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 Australian newspapers - sample coverage of Cetchwayo's England visit

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joebratpunk



Posts : 18
Join date : 2012-09-24
Location : Exeter

PostSubject: Australian newspapers - sample coverage of Cetchwayo's England visit   Tue Oct 16, 2012 8:36 pm

Just found an exceptional archive site of Australian resources, including provincial colonial newspapers, here:

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As a sample of the odd things that turned up, here is some passing casual racism from a Queensland town rag regarding Cetchwayo's visit to London in August 1882...



Warwick Argus (St. Lucia, Qld. : 1879 - 1901): Tuesday 17 October 1882

"The London papers to hand by last mail give long accounts of the doings of Cetewayo and his Zulu chiefs in the English capital
It is related that they were housed in a splendidly furnished mansion in Melbury Road, and that when they were informed the Queen had decided to restore them to their native country, they executed a wild war dance and spent some hours in joyous song. The way Cetcwayo leapt over the couch, stood on his head on the hearth-rug, and turned a somersault over the dining-table, was some= thing to remember. The housekeeper grew alarmed as the dance continued, and the ceiling below began to fall in showers; but she didn't send for the district surveyor until one of the chiefs seized the chandelier, swung himself up into it, and began a few gymnsa- tic feats of the Zuluogical order. Then the good lady thought it time to knock at the door, and say, as the gas was escaping, and the floor had begun to crack, perhaps the royal party would adjourn to the back garden, and continue tbe celebration in honour of the royal restoration there, though perhaps His Majesty wouldn't mind doing his pas seul as far from the centre bed of geraniums as con- venient ."Dagonet" of the Referee, sup- plies the following as a correct translation of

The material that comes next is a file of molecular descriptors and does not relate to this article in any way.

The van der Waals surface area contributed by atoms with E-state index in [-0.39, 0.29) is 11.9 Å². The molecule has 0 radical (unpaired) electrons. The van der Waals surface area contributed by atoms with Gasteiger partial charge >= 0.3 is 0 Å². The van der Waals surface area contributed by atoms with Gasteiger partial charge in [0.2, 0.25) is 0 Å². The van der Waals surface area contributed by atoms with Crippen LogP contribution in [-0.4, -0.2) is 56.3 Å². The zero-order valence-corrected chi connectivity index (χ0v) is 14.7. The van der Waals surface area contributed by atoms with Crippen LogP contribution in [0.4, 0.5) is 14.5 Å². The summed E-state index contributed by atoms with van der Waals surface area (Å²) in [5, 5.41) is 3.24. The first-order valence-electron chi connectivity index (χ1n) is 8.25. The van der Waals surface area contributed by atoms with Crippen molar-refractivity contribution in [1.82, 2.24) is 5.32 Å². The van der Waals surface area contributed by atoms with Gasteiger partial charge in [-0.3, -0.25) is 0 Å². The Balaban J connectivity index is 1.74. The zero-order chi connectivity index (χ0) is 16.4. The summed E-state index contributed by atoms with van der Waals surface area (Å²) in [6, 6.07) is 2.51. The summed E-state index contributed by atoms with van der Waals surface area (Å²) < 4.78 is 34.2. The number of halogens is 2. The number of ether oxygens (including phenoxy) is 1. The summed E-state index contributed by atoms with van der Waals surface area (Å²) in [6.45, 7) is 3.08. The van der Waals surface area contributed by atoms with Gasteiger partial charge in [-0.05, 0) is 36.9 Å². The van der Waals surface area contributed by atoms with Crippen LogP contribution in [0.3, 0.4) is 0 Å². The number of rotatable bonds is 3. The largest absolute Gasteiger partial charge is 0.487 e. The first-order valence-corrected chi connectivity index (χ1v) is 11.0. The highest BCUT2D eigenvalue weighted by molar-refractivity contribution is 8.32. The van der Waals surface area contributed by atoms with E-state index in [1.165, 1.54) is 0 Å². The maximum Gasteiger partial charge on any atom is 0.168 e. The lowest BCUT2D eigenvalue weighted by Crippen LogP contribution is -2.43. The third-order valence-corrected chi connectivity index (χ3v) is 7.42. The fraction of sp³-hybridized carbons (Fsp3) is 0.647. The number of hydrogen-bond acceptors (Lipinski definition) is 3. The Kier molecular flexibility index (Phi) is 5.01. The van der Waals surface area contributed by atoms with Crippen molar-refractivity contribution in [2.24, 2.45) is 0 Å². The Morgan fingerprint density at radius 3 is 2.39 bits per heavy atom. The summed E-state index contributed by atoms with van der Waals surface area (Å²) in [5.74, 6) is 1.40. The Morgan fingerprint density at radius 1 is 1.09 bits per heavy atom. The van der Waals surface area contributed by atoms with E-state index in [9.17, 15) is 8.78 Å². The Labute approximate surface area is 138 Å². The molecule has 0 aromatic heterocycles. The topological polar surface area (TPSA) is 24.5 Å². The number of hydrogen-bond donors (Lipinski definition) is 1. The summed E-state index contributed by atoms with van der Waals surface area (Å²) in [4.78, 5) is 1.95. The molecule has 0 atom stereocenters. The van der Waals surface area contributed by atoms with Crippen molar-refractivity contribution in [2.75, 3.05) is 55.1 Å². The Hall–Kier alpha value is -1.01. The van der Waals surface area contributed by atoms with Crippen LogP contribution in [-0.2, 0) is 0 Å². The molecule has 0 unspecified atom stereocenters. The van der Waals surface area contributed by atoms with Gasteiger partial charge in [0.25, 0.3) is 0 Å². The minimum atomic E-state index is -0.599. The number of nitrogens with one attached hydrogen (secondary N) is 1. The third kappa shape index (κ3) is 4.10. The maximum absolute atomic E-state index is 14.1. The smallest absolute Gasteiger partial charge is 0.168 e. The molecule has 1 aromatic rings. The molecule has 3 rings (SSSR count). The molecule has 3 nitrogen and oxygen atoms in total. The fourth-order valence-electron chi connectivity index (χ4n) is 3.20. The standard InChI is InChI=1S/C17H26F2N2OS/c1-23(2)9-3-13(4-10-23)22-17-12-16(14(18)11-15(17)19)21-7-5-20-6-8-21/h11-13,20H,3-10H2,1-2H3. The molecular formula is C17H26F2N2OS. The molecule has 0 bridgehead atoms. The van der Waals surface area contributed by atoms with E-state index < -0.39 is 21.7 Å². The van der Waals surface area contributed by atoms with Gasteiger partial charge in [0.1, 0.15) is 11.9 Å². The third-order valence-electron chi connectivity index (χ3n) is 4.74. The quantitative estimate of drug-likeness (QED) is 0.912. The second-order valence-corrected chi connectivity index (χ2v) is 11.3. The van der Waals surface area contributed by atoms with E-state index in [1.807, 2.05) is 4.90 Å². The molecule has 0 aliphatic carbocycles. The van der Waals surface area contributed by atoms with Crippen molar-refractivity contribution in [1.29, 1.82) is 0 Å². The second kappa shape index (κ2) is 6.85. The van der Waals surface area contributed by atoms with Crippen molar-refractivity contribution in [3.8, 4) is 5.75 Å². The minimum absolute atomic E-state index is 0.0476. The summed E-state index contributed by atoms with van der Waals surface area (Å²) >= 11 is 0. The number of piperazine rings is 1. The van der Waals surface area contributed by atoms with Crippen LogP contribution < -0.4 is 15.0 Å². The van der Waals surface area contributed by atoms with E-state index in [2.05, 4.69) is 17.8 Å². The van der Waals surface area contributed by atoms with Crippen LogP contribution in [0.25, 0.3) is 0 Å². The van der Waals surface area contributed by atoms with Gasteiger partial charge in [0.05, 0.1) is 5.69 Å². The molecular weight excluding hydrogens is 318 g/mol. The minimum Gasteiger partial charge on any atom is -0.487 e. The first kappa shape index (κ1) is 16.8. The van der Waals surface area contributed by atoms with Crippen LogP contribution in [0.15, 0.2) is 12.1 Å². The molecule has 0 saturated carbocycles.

CETEWAYO'S SONG OF JOY.
Boberah wollah and goorah ooh,
Hoopety woopety dooden do .
Nobber no more de black King cry,
Tear him wooley or wish him die.

Gladstone give him his kingdom back ;
D- John Dunny, he get the sack !
Drink old tommy as much as we can
Here's to do helt of de grand old man !

Bangery-wangery, rumpty-roy,
Zulu warrior dance wif Joy;
Turning somersaults dere and here,
Smack In de eye for Bartle Frere.

Little gray man play black King tricks,
But English people dey regular bricks.
So drain old tommy In great big pails
To England's Queen and de Prince ob Wales

The "grand old man" alluded to in the fore going is Mr. Gladstone, the " little grey
man" Sir Bartle Frere.Fix this text
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90th

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Join date : 2009-04-07
Age : 61
Location : Melbourne, Australia

PostSubject: Aust Newspapers - Sample Coverage Of Cetchwayo's England Visit   Wed Oct 17, 2012 12:39 am

Hi Joe .
What can I say ............. :lol: . That's the first I've heard of that from any paper be it Australian or English .
As for the song it's structured more like a derogatory poem as would have been misused against the Aboriginal
people . Just doesnt come across as zulu to me , certainly for mine , something is well and truly lost in translation !
Suspect Suspect Suspect . Hope what I attempted to say made sense !.
Cheers 90th. Salute
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